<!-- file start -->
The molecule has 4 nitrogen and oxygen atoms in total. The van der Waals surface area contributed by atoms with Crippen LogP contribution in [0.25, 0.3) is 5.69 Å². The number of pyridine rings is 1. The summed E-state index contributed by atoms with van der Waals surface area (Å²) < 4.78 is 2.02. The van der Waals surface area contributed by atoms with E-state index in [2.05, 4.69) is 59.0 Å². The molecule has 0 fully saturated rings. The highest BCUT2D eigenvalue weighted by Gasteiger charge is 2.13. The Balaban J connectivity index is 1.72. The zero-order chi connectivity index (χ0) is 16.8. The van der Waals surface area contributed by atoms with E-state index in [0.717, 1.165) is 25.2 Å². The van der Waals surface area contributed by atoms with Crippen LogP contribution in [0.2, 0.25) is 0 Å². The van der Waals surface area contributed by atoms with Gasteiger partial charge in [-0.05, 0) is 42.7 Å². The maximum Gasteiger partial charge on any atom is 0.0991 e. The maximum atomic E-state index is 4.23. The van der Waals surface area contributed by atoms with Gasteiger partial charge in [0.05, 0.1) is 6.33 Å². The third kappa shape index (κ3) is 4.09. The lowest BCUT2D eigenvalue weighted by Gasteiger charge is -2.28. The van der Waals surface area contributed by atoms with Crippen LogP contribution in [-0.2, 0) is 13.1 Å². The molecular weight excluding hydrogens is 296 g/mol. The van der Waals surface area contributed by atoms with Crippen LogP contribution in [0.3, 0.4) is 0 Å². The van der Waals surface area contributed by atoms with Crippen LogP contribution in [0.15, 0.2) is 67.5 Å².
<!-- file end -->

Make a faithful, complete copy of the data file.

The molecule has 4 nitrogen and oxygen atoms in total. The van der Waals surface area contributed by atoms with Crippen LogP contribution in [0.25, 0.3) is 5.69 Å². The number of pyridine rings is 1. The summed E-state index contributed by atoms with van der Waals surface area (Å²) < 4.78 is 2.02. The van der Waals surface area contributed by atoms with E-state index in [2.05, 4.69) is 59.0 Å². The molecule has 0 fully saturated rings. The highest BCUT2D eigenvalue weighted by Gasteiger charge is 2.13. The Balaban J connectivity index is 1.72. The zero-order chi connectivity index (χ0) is 16.8. The van der Waals surface area contributed by atoms with E-state index in [0.717, 1.165) is 25.2 Å². The van der Waals surface area contributed by atoms with Crippen LogP contribution in [0.2, 0.25) is 0 Å². The van der Waals surface area contributed by atoms with Gasteiger partial charge in [-0.05, 0) is 42.7 Å². The maximum Gasteiger partial charge on any atom is 0.0991 e. The maximum atomic E-state index is 4.23. The van der Waals surface area contributed by atoms with Gasteiger partial charge in [0.05, 0.1) is 6.33 Å². The third kappa shape index (κ3) is 4.09. The lowest BCUT2D eigenvalue weighted by Gasteiger charge is -2.28. The van der Waals surface area contributed by atoms with Crippen LogP contribution in [-0.2, 0) is 13.1 Å². The molecular weight excluding hydrogens is 296 g/mol. The van der Waals surface area contributed by atoms with Crippen LogP contribution in [0.3, 0.4) is 0 Å². The van der Waals surface area contributed by atoms with Crippen LogP contribution in [0.15, 0.2) is 67.5 Å².